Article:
Not a guaranteed cure of course, but it worked for me, a couple of my buddies and a handful of students. Good luck! Remember, commercial maneuvers are visual maneuvers. In other words, 90 percent outside.

    PS in the Arrow I used 2000 RPM and 18 inches. Same in a 172 RG. Not sure about your bird. You can always fly a steeper up line as long as the down line is done the same way. The examiner wants to see controlled constant change of pitch and bank within PTS tolerances.

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  4. Chris Carlson on Feb 03, 2013

    I went up today and got some within standards. I really want to try that camera suggestion, I guess I really just need to look outside more. It’s difficult after so much instrument time. I got pretty consistent within standards, though sloppy looking (because I was watching numbers inside) but I went to a much higher pitch, slower aircraft. Faster turn rate at a given bank, seemed to help.

    As far as slicing, you two are correct, it says nothing in the PTS, I read it in the airplane flying handbook. It says ‘falling through the tips, rather than flying the airplane through’ not exactly sure how to interpret that. Thanks for the input guys! More practice, it’ll come.

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  5. Brian on Feb 09, 2013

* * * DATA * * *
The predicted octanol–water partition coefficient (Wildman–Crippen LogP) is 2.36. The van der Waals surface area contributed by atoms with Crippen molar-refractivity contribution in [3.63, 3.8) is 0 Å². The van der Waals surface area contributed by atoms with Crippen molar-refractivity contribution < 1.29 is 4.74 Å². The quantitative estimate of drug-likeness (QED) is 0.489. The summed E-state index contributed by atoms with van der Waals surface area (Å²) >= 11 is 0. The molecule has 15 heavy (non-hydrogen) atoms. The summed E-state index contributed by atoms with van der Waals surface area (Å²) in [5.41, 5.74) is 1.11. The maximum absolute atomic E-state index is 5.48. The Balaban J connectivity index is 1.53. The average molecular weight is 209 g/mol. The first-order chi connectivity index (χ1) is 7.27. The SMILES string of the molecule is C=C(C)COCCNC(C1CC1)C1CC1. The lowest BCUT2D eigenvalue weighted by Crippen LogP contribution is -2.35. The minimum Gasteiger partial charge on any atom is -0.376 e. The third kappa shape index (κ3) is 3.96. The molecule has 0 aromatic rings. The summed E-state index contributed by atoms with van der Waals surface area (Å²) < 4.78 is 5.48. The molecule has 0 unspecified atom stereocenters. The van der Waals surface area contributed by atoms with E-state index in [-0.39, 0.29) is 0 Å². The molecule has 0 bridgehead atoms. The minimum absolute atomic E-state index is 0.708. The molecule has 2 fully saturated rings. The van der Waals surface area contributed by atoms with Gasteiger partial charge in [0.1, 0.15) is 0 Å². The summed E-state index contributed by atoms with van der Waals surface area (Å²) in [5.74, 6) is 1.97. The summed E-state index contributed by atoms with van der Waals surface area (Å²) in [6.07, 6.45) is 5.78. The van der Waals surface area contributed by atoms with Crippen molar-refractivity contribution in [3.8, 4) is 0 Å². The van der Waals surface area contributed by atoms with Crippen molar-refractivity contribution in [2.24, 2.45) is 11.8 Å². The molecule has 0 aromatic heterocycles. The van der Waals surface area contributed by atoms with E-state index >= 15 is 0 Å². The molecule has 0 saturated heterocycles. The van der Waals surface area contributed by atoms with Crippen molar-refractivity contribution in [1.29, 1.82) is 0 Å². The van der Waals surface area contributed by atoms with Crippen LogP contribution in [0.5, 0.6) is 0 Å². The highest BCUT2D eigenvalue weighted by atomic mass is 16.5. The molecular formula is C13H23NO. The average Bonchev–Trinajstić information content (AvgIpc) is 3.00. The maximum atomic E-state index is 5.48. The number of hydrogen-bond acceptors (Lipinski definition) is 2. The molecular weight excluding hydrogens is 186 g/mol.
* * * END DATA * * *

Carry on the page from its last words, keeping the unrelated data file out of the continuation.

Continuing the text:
“It says ‘falling through the tips, rather than flying the airplane through’ not exactly sure how to interpret that.”

    It’s the same as slicing through. The idea is at the low airspeed point of the maneuver you’ll be flying at the brink of a stall. Keep the aircraft from stalling, but keep it close to the stall through ~30-40 degrees of a turn during the transition from climbing to descending.

    Hope that helps, and let me know how the video and covering your instruments works. Remember, use ground points in the distance to identify where you are in the maneuver. Lot’s of instructors get students into the bad habit of using a road or something else straight beneath them. That is bad because the easiest visual cue’s to identify are off the nose of the aircraft. These cue’s keep you informed on your aircrafts attitude. Having to bob your head straight down to identify your position relative to the earth is far more difficult than just moving your eyes a few degrees off your nose to a point in the distance.

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  6. Peter Collins on Aug 02, 2014

    Well, that’s not what I was taught by a retired jet combat instructor. You are flying at 1g. Pull on an extra g into a climbing, rolling to 90 degree bank turn where the long axis of the plane is horizontal and the elevator position, unchanged, holds you in your seat with 1g as you roll out of the turn with the elevator position bringing you out of the dive and into the climb for the opposite turn as you continue the roll into the opposite turn. Each turn should be 270 degrees so you really do form an “8” and it is lazy because the just hold the throttle and elevator steady while gently rolling one way and then the other. Passengers hardly feel a thing for they are held steadily in their seat and all the changes are slow and gentle. But, hey, don’t try it without an instructor, the first time.